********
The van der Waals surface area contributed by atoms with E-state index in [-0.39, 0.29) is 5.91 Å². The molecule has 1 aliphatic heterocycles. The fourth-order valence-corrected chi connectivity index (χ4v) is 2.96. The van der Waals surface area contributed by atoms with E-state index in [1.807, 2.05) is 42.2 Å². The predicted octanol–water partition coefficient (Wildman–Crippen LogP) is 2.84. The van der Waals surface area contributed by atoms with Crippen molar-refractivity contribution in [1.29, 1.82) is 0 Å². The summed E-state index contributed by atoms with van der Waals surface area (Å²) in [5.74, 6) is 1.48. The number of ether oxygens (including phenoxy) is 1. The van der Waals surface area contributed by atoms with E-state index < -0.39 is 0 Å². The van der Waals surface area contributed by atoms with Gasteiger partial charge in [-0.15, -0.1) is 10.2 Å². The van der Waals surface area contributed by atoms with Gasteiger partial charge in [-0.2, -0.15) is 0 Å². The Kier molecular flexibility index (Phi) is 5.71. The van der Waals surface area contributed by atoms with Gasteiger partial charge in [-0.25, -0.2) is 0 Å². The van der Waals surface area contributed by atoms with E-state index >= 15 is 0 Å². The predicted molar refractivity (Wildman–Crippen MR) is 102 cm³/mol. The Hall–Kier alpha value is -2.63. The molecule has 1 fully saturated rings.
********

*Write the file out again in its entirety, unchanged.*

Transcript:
The van der Waals surface area contributed by atoms with E-state index in [-0.39, 0.29) is 5.91 Å². The molecule has 1 aliphatic heterocycles. The fourth-order valence-corrected chi connectivity index (χ4v) is 2.96. The van der Waals surface area contributed by atoms with E-state index in [1.807, 2.05) is 42.2 Å². The predicted octanol–water partition coefficient (Wildman–Crippen LogP) is 2.84. The van der Waals surface area contributed by atoms with Crippen molar-refractivity contribution in [1.29, 1.82) is 0 Å². The summed E-state index contributed by atoms with van der Waals surface area (Å²) in [5.74, 6) is 1.48. The number of ether oxygens (including phenoxy) is 1. The van der Waals surface area contributed by atoms with E-state index < -0.39 is 0 Å². The van der Waals surface area contributed by atoms with Gasteiger partial charge in [-0.15, -0.1) is 10.2 Å². The van der Waals surface area contributed by atoms with Gasteiger partial charge in [-0.2, -0.15) is 0 Å². The Kier molecular flexibility index (Phi) is 5.71. The van der Waals surface area contributed by atoms with Gasteiger partial charge in [-0.25, -0.2) is 0 Å². The van der Waals surface area contributed by atoms with E-state index >= 15 is 0 Å². The predicted molar refractivity (Wildman–Crippen MR) is 102 cm³/mol. The Hall–Kier alpha value is -2.63. The molecule has 1 fully saturated rings.